When I was a little girl (a very, very long time ago), I used to love learning new, really big words like ‘discombobulate’. As I grew, my love of words grew too, until I loved them so much, I could not stop writing them down. One day, as I was scribbling a particular word, a very peculiar thing happened. The word shouted at me, “Stop! Don’t put me there!” As you can imagine, I was shocked and nearly fell off my chair. When I recovered somewhat, I said to the word, “Could you stop shouting, please? I am not used to it.” Can you guess what happened next? No! I thought not. The word said, “I might be small, but I will misbehave if you do not use me properly. I will not tell the story you would like me to tell. I will say something entirely different!” I dropped my pen. I hoped that by dropping my pen, the word would stop talking. Alas! It did not. It carried on chitterchobbling, even after the ink had dried. I was in a pickle. I could not allow my words to run away with my story, now could I? I don’t know about you, but when this sort of thing happens, there is only one thing left to do if you prefer not to spend your time arguing. “Very well,” said I. “I will do as you ask if you will just be quiet and allow me to concentrate.” Since that day, I have been paying special attention to every word I invite into my stories. After all, a story should say exactly what it means to say and not be led astray. With love from Dr. Niamh, Ph.D in Learning Through The Imagination and Founder of Dr Niamh Children's Books. www.drniamh.co.uk

16 comments on “The Wednesday Poetry Corner with Gopali Chakraborty Ghosh

  1. the secret keeper
    June 12, 2013

    “For Love is the ultimate meaning of everything around us. It is not a mere sentiment; it is truth; it is the joy that is at the root of all creation.”

    Eternal love. Unending Love.”

    This is such a beautiful post of which I so believe. Love is the power and energy of the universe and the power of the heart and soul. Thank you for such a beautiful poem. All of what you wrote fills me with warmth and joy. Thank you Niamh for bringing this to us. It is so meaningful and inspiring. It fills my heart with love. Jk Jennifer

    Like

    • ontheplumtree
      June 12, 2013

      many thanks jennifer ~ as always, you are a generous, lovely soul!

      Like

  2. BUTTERFLIES OF TIME
    June 12, 2013

    Reblogged this on BUTTERFLIES OF TIME and commented:
    A beautiful poem and a lovely post- A pleasure to read this post from Gopali Chakraborty Ghosh. Thanks Niamh Clune.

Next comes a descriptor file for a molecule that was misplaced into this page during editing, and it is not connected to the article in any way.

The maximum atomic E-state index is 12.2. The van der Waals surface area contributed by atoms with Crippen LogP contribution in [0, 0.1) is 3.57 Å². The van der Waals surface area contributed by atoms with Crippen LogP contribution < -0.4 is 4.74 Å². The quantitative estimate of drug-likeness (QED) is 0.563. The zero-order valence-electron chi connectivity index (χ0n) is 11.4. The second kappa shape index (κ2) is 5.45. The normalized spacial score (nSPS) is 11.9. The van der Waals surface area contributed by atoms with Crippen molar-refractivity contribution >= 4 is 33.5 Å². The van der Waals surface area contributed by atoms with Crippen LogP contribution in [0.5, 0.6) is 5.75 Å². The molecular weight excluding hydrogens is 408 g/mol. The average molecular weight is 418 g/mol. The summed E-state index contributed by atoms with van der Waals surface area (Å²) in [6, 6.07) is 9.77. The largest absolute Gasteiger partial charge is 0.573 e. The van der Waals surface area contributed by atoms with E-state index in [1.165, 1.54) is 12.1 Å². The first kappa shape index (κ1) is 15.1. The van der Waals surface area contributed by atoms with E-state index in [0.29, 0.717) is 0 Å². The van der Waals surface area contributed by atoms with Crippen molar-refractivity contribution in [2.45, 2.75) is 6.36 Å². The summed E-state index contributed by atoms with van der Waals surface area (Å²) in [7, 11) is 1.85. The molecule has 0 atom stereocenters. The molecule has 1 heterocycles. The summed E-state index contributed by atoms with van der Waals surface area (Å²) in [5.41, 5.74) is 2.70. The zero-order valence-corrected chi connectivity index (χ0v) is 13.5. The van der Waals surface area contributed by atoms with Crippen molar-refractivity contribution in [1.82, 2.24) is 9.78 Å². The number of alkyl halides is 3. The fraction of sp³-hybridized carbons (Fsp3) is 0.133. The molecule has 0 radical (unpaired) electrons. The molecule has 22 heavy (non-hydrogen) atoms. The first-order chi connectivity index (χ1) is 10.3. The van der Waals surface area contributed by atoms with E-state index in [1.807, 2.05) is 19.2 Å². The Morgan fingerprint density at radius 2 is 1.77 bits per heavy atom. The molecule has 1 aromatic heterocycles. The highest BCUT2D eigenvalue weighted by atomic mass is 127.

Like

    • ontheplumtree
      June 12, 2013

      Many thanks Reena! Gopali writes beautifully and has such a sensitive appreciation of the poetry of her land.

      Like

    • ontheplumtree
      June 12, 2013

      Many thanks for the reblog, Reena!

      Like

  3. Shawn MacKENZIE
    June 12, 2013

    Reblogged this on MacKENZIE's Dragonsnest and commented:
    Everything comes to us that belongs to us if we create the capacity to receive it……
    Tagore

    Like

    • ontheplumtree
      June 12, 2013

      It is a quote that has become cliched. In its original form, how beautiful it is!

      Like

      • Shawn MacKENZIE
        June 13, 2013

        So very true. Sometimes it takes going back to the source…..

        Like

  4. toad (chris jensen)
    June 12, 2013

    Thank for showing this very new poet an old-time poet to learn from as I have not yet understand what it is I’m writing. I just wing it…

    Like

    • ontheplumtree
      June 12, 2013

      You are most welcome, Chris! Thank you for stopping by to comment.

      Like

  5. thiskidreviewsbooks
    June 12, 2013

    What a great poem. 🙂

    Like

    • ontheplumtree
      June 12, 2013

      Yes it is a classic! The Indian poets have given us a rich culture of poetry to dip into.

      Like

  6. Patricia Tilton
    June 12, 2013

    Beautiful post! Like Tagore. Learned a lot.

    Like

    • ontheplumtree
      June 13, 2013

      Yes Tagore encapsulates classical Indian poetry fro me. Many thanks Patricia.

      Like

      • Patricia Tilton
        June 13, 2013

        I learned a lot about Tagore in the 80s when I was adopting a son from India. Love his wisdom. The organization I worked with quoted him in all of their material. So I began reading.

        Like

  7. Ampat Koshy
    June 13, 2013

    Lovely post – wonderful analysis

    Like